To travel across the old continent from a mediterranean country like Spain to the charming and cold – in strict terms of weather, not regarding human behaviour – Nordic area of Europe could be such an intense and peculiar adventure. Once you land at Göteborg, home of one of the most prominent and important film festivals of the region, celebrating its 40th anniversary, both your body and mind start to experience the cultural and environmental changes and, probably, to develope sensitivities you never imagined to have before. People look very different – everyone is taller and blonder than you. The taste of the local food and the sauces melting in your mouth activates something unexpected and almost magical in your palate. And films get inside your head through the darkness of the screening rooms thanks to that special touch that Nordic filmmakers have when portraying their stories on the big screen. A mix of clever and raw mise-en- scène, focus and special care for actors and their characters’ development and, of course, when the story requires it, astonishing cinematographies enhanced by the breathtaking natural landscapes of the territory.
Landscapes such as those used by Guðmundur Arnar Guðmundsson in his debut feature film Heartstone (Hjartasteinn), included in the competition for Best Nordic Film at Göteborg 2017. It’s a touching and not easy to digest story, that navigates through sensitive themes like homophobia, homosexuality and sexual awakening with a steady pace, offering an unusual and delicious balance between the crudity of its content and the beauty of the rural Iceland where the movie is set. The beauty of the Lapland mountains is the background for the story of Sami Blood (Sameblod), directed by Amanda Kernell. It’s a drama from Denmark with an interesting premise that lacks rythm and a sense of progression in the narrative. The film deals with racism and identity in a bloated way, turning what could have been a magnificent first work into a particularly dense drama, saved only by Lene Cecilia Sparrok’s remarkable lead performance.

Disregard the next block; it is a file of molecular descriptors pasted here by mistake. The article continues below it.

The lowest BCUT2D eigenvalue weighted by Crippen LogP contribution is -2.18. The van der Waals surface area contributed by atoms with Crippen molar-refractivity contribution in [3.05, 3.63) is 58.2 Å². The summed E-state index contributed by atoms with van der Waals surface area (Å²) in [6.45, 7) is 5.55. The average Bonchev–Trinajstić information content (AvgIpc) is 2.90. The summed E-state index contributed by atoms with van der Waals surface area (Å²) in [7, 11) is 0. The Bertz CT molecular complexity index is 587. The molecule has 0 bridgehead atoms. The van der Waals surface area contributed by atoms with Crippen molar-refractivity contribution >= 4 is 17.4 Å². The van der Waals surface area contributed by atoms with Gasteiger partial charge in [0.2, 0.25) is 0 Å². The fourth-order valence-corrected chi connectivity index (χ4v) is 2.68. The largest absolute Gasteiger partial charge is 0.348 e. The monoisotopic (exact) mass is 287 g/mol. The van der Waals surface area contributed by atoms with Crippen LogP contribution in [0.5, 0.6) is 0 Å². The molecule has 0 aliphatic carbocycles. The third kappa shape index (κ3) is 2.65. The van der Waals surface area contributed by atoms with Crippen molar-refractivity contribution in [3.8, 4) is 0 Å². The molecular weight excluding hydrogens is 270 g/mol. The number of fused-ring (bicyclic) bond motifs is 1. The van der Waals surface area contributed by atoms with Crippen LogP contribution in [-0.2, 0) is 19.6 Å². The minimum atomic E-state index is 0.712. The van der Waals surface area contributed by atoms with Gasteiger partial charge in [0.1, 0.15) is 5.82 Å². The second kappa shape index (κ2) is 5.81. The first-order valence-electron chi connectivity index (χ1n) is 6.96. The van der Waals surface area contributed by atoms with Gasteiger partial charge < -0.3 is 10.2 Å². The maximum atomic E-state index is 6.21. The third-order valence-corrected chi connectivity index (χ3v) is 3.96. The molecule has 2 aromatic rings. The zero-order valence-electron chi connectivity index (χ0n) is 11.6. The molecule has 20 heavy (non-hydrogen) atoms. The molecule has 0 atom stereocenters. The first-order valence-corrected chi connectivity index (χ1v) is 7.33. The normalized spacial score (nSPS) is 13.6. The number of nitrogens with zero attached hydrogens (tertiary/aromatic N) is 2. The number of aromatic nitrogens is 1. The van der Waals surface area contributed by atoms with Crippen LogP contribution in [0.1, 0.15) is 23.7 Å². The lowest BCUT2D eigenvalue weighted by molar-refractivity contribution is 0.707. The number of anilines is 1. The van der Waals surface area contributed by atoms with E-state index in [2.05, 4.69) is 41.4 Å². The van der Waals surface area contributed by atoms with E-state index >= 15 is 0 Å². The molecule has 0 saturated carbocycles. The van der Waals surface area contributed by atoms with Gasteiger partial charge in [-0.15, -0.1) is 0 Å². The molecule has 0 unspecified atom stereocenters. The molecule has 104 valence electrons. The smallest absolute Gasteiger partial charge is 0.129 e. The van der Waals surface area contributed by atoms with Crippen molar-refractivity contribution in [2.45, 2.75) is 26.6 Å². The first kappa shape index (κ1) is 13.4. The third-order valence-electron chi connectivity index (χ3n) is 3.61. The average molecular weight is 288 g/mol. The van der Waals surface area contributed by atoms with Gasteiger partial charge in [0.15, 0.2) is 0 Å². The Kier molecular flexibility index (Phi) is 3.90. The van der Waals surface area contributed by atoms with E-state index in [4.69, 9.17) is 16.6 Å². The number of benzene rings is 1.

These deep, heavy dramas – probably an unintended leitmotif among the nominees for the Dragon Award – also included arguing couples framed by doors of small flats, as featured in Katja Wik’s The Ex-Wife, and the paternal- filial drama Handle With Care (Hjertestart) by Arild Andresen, shot in Norway and Colombia, with exotic but absurd results, verging on boredom. Turning away from these films, I found the longed for “Nordic special touch” in two specific titles that made my affair with Scandinavian films in Göteborg better than expected.
The Man (Mesteren), is the first feature by Charlotte Sieling since her debut in 2009 with Above the Street, Below the Water (Over gaden under vandet).
During these eight years the actress, writer and director has been improving her skills directing episodes for TV shows like Homeland, The Strain andThe Americans. The way Sieling dives into the insanity of an artist and that of his son’s, weaving a plot in which drama and the essence of thriller collide in one of the best third acts seen in the competition, makes this movie the perfect choice for every lover of Denmark’s celebrated recent film history. The second film mentioned is not other than this year’s winner of the FIPRESCI prize Tom of Finland by Dome Karukoski. This is a drama shaped as a biopic of Touko Laaksonen, better known as Tom of Finland – one of the greatest and most controvercial Finnish artists, portrayed brilliantly by actor Pekka Strang. Karukoski’s work skillfuly balances the execution in technical aspects and the story development, and the jaw-dropping production design takes us through decades in an entertaining, deep and uplifting film that plays in the blockbuster league without losing the particular signature of the far and cold northern Europe.
Edited by Yael Shuv
© FIPRESCI 2017